Yet, on a sunny afternoon, there is surely no sight more compelling, in a nation full of extraordinary settings, than the Jokulsarlon glacier lagoon, on the south coast. Taking an amphibious boat tour here, we see house-sized ice floes chiselled and excoriated by wind and water, and shot through with colour from luminescent turquoise to basalt black. It looks like the work of another Icelandic ministry. As do the crystalline icebergs that adorn nearby Diamond Beach, appearing like honeycombed art installations melting on the fine, black sand.
After curling around the east fiords, deep and sparkling, we reach the Highlands, on a drizzly afternoon. When we stop briefly, I'm drawn to a mossy bank and lie down upon it, allowing the energetic hum of the Icelandic ground to reverberate through me.
In the late 1960s, NASA used this vast volcanic plain, as close to a lunar landscape as they could find on earth, to prepare astronauts for landing on the moon.
It seems a lifeless wasteland. Yet, perhaps because of its isolation, stories persist of a Loch Ness-like monster inhabiting Lake Lagarfljot up here. Indeed, as recently as 2014, the local council's "truth commission" authenticated a video, shot by farmer Hjortur Kjerulf, showing the huge worm-like creature sidling through the ice.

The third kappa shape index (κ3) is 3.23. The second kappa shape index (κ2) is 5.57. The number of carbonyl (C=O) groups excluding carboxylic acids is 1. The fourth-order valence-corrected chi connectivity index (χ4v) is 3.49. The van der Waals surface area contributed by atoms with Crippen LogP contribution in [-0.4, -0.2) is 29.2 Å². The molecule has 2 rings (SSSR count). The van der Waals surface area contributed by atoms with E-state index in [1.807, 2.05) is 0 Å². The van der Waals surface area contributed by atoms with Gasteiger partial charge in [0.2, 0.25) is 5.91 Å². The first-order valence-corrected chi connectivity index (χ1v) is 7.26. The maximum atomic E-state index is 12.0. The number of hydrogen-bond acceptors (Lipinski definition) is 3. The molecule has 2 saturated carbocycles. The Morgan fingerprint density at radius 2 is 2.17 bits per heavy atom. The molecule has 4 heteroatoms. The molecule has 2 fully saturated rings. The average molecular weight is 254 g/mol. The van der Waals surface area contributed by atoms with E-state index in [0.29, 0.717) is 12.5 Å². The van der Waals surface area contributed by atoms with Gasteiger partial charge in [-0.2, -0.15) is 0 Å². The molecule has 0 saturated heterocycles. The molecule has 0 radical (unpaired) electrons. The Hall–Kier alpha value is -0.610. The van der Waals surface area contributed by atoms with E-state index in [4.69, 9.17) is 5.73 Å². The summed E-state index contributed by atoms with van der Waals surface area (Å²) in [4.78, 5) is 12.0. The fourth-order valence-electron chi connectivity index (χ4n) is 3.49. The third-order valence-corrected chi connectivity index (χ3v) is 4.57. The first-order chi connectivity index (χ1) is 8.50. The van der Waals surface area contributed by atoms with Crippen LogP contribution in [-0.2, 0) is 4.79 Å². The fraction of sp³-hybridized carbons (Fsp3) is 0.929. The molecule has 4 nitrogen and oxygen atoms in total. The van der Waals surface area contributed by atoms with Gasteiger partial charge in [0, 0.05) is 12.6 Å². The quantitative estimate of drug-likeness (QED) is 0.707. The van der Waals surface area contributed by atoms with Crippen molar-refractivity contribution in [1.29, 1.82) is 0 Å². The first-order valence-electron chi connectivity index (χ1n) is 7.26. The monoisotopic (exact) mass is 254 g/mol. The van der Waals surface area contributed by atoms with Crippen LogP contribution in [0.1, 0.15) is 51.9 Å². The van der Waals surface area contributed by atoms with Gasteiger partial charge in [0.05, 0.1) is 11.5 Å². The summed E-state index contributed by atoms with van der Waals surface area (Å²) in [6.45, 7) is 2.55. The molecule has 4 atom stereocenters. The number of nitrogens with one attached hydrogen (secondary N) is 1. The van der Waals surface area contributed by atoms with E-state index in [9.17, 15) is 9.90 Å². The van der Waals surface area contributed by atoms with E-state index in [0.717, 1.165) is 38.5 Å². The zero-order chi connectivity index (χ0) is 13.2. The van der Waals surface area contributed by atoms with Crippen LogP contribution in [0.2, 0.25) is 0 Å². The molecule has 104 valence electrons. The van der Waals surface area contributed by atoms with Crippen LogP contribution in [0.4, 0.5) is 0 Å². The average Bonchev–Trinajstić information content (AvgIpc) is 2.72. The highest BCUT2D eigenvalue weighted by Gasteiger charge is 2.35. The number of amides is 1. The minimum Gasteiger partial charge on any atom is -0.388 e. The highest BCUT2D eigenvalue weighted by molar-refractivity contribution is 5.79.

That night, over an excellent reindeer steak at our Highlands farmstay, we debate its existence, before moving on, next morning, to Europe's most powerful waterfall, Dettifoss, which marks the midway point of our journey around Iceland.
In a country full of raging falls, this unstoppable 100 metre-wide, 45 metre-drop torrent, causes the hairs on my neck to rise as, with no safety barriers, I get to within touching distance of its thunderous, frothing lip.
Whether it was that visionary Viking ministry or other powers that created it, it's staggering, unguarded sites like this that help vindicate all the foss around Iceland.
Daniel Scott travelled as a guest of Intrepid.
British Airways flies from Sydney and Melbourne to Keflavik (near Reykjavik) via Singapore and London. See britishairways.com
Intrepid Travel's Iceland Discovery tour starts and ends in Reykjavik and takes travellers to see glaciers, geysers, geothermal hot springs and waterfalls. The trip includes visits to Thingevellir (Pingvellir) National Park, Strokkur Geysir and Gullfoss Waterfall. The 10-day trip costs from $4380 a person twin share, including accommodation, transport, some meals and most activities. See intrepidtravel.com